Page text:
Fasteners for under cabinet/vanity shelves


  #1  
Old 02-15-21, 10:45 PM
wraiththe's Avatar
Member
Thread Starter
Join Date: Oct 2011
Location: USA
Posts: 55
Received 1 Upvote on 1 Post
Fasteners for under cabinet/vanity shelves

Question: What would be the best screws or fasteners to attach shelf brackets to the cabinet walls under my sinks?
I am putting shelves under all my sinks.
First plan was wireframe,
Second plan was using16" melamine or mdf shelf panels supported by shelf pins and using a Shelf pin jig to make the holes.

It had occurred to me that the wood can be absorbent and may begin to smell musty eventually. 15 years and the cabinets do not smell now, but don't want it to happen. So I am going back to the original idea of wire shelves.
The plan is to use the std. Rubbermaid brackets, but using screws instead of the pins and drywall anchors.

The problem: I do not want the walls of the cabinet to tear apart. We have all seen what can happen to MDF when screws are used and bad things happen.
Fortunately, only one side wall on one cabinet has an outside surface. I would rather not risk messing that outside surface. It would be a disaster.
Here are some pics of the hardware, shelf and one cabinet/vanity. Any suggestions on how to fasten the brackes? Please?

Definitely needs a shelf!

They actually make smaller ones than these now.



(My original intent was to glue wood with a notch, to the side of the cabinet to hold the shelf in place... but I now I am trying to avoid porous and absorbent material under the sink.)

Maybe inserts would be the way to go, coated with some wood glue???

Not even sure what drill bits to use for these.
 

Last edited by wraiththe; 02-15-21 at 10:49 PM. Reason: to highlight the question and minimal info needed to answer the question.

Top Answer

 
02-16-21, 05:22 AM
Pilot Dane
Pilot Dane is offline
Group Moderator
Join Date: Mar 2003
Location: NC, USA
Posts: 28,009
Received 2,236 Upvotes on 1,995 Posts
Best would be to glue and screw a wood block inside the cabinet to support the shelf. That way the load would be spread over a greater area and less chance of blowing out the particle board.
 
  #2  
Old 02-16-21, 05:22 AM
P
Group Moderator
Join Date: Mar 2003
Location: NC, USA
Posts: 28,009
Received 2,236 Upvotes on 1,995 Posts
Best would be to glue and screw a wood block inside the cabinet to support the shelf. That way the load would be spread over a greater area and less chance of blowing out the particle board.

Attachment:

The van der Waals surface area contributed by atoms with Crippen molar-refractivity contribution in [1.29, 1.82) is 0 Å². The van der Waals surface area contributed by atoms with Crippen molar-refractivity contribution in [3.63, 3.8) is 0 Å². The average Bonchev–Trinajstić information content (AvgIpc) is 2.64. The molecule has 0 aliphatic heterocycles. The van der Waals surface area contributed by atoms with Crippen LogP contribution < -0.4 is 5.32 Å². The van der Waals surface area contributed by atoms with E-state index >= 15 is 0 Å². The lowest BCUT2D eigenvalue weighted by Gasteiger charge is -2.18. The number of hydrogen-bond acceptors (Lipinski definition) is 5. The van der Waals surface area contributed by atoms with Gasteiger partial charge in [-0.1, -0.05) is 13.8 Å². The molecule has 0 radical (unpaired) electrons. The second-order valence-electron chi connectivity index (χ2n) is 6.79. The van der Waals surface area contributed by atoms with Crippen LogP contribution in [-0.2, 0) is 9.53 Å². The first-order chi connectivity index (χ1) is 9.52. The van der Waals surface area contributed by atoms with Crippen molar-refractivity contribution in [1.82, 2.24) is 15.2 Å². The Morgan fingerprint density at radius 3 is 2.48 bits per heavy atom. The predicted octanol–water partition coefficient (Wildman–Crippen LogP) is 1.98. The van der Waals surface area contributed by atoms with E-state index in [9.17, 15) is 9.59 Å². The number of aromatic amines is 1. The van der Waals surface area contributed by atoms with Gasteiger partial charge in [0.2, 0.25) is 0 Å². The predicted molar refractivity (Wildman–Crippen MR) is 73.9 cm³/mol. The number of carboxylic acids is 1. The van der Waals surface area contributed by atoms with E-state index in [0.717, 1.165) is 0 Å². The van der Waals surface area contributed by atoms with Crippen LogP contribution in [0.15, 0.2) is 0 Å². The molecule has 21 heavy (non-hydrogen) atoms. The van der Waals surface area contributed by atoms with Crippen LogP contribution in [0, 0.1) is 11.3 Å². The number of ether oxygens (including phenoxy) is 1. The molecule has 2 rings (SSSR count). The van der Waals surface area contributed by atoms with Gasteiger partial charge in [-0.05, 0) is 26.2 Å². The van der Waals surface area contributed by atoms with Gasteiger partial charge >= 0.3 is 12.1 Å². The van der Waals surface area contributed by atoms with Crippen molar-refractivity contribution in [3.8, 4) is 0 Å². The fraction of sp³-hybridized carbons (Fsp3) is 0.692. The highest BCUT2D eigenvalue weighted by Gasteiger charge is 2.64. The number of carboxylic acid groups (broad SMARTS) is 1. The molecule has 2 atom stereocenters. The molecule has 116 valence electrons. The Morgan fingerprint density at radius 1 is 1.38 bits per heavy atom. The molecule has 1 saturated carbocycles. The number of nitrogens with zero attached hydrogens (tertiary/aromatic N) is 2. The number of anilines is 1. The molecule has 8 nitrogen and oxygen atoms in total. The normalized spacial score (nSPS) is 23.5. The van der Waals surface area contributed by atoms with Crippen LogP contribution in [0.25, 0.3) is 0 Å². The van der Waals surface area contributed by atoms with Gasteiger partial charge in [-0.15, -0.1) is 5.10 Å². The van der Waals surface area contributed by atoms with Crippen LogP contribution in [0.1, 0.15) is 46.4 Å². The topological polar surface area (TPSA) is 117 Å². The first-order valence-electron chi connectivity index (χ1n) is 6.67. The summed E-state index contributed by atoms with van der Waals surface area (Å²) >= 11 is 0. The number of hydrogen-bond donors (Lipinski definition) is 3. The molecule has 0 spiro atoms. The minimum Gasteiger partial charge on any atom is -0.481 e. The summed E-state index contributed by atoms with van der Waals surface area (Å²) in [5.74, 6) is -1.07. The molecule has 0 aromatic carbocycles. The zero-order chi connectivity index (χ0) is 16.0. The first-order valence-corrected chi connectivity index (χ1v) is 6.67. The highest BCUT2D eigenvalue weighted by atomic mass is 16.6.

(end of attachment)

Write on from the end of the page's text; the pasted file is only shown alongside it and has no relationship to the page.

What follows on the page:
Norm201, wraiththe voted this post useful.
  #3  
Old 02-16-21, 06:22 AM
Norm201's Avatar
Member
Join Date: Sep 2013
Location: United States
Posts: 10,969
Received 727 Upvotes on 643 Posts
When 1st reading this post, I also was thinking the same as PD.
I think you're over thinking the whole process.
I used pins to support a shelf under my kitchen cabinet under the sink. Just how heavy of material can you put on a under cabinet shelf?
 
wraiththe voted this post useful.
  #4  
Old 02-16-21, 01:05 PM
wraiththe's Avatar
Member
Thread Starter
Join Date: Oct 2011
Location: USA
Posts: 55
Received 1 Upvote on 1 Post
Pilot Dane,

Thought about this. Or even to put a strips of wood (glue, screw) to frame under the shelf, then screw the shelf into it.



I have been under a few sinks. Ours are amazingly dry and clean, but I seen my fair share of stinky ones. Either due to humidity or garbage bags... ICK. so keeping any new wood out would be a blessing. At least for cabinets under the sink.
 
  #5  
Old 02-16-21, 01:13 PM
wraiththe's Avatar
Member
Thread Starter
Join Date: Oct 2011
Location: USA
Posts: 55
Received 1 Upvote on 1 Post
Norm 201

I am not sure how much weight. Just bottles of stuff . probably no more than 30 lbs at the very most. If a gallon of water is 7.5lbs, and I am putting lots of bottles of liquid... cleaners, soap, shampoo what ever.
Holding that up with six or eight pins???
 
  #6  
Old 02-16-21, 03:13 PM
Marq1's Avatar
Member
Join Date: Sep 2016
Location: USA MI
Posts: 9,745
Received 1,210 Upvotes on 1,098 Posts
Another option that is extremly strong and does not require any hardware, cut 3/4" plywood to the height
of the shelf and depth of the cabinet, glue that to the sides, then a coat of stain & varnish, then set your shelf on top.

Rebuilt a couple of large pantry cabinets after the pins gave way, can probably put several hundred pounds in there now!
 
  #7  
Old 02-17-21, 06:10 AM
W
Member
Join Date: Feb 2006
Location: USA
Posts: 6,413
Received 65 Upvotes on 56 Posts
I would suggest free-standing shelves. You will want to be able to remove the shelves when it comes time to do plumbing work.
 
Norm201 voted this post useful.
  #8  
Old 02-21-21, 12:50 PM
wraiththe's Avatar
Member
Thread Starter
Join Date: Oct 2011
Location: USA
Posts: 55
Received 1 Upvote on 1 Post
Results.
Went with the 16" wireframes instead of wood. Saved quite a few bucks.

Turns out the wood is only 3/8 thick. Used #8 1/2" metal screws and Gorilla glue clear to secure the side brackets.

The screws just barely broke the surface and it is almost invisible and sort of blocked by the toilet paper roll. You have to really look hard or rub your hands over it to find them.

and

used the screws that came with the back brackets and gorilla glue.

It seems very solid

So, it is not perfect, I could stress out, but I am choosing not to... It is damn nice to have the shelves... damn nice.
 
Norm201 voted this post useful.
 

Thread Tools
Search this Thread
 
Ask a Question
Question Title:
Description:
Your question will be posted in: